At first I resented the costly repairs. Then I took a closer look.
The church is made of people. But they need a home.
"It feels vulnerable to be the weird lady outside preaching sermons."
A physical space can be at the vital center of ministry—if you don't make it an idol.
If I were to put up a plaque at church, I’d want it to honor our crew of sextons.
As I think about all of the complex questions we have ahead of us concerning downsizing, restructuring, property, and buildings, I’ve begun to have one guiding question.
The National Fund for Sacred Places aims to help churches raise funds, restore their buildings, and find new community partnerships.
There's a budget shortfall. What's the congregation going to do?
What happens when a congregation's ministry is something we can't see without a rearview mirror?
Why, asks Dalil Boubakeur, should hundreds of empty churches not be converted to mosques? It's an intriguing question.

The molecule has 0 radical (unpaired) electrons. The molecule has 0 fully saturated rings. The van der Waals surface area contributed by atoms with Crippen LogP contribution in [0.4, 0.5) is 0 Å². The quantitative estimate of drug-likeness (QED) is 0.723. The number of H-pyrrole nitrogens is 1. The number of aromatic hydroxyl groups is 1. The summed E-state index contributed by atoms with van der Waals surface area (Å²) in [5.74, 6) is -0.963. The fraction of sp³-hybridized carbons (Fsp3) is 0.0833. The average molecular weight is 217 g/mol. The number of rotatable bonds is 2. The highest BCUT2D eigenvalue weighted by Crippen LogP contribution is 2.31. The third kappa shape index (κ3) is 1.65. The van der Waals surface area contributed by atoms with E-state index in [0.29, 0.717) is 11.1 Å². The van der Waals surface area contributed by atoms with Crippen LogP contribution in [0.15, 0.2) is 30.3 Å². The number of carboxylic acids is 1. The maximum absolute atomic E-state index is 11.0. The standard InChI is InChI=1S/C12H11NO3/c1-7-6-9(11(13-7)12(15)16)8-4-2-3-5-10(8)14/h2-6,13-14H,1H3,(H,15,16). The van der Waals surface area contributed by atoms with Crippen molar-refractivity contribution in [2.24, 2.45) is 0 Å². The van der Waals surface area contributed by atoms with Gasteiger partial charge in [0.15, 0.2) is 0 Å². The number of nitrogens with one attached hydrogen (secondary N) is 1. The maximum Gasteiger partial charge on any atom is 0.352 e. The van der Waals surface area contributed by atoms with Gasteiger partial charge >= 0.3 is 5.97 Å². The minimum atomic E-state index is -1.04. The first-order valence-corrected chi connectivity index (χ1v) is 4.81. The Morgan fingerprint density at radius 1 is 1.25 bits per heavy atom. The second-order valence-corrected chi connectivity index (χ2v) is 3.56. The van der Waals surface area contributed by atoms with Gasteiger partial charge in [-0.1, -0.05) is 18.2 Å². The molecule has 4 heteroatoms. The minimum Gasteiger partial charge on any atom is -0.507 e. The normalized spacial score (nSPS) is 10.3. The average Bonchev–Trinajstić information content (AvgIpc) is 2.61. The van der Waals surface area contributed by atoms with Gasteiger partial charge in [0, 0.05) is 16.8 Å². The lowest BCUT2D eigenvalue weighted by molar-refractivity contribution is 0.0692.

Perhaps normal people no longer assume that church is part of what it means to be normal. Or perhaps the idea of a normal center was flawed all along.
Our call is a close call, one that draws us close to the sharp edges of life. "While we live, we are always being given up to death for Jesus' sake."
Mercy Junction has a dedicated group of people, but it's not financially self-sustaining. Recently, it started managing a large church building.
Buildings and grounds can be leveraged to support a church’s mission—and to extend its presence in the community.
The point is, I wonder if this might be a time to remember that God was present in the temple and the tabernacle. I love architecture. I love soaring structures and hope we can find uses for them. But I also realize that they have become a tremendous burden for many congregations to do the sort of love-your-neighbor work that they long to do. Are we moving into a moment when we need those tent pegs in order to be led where God wants us?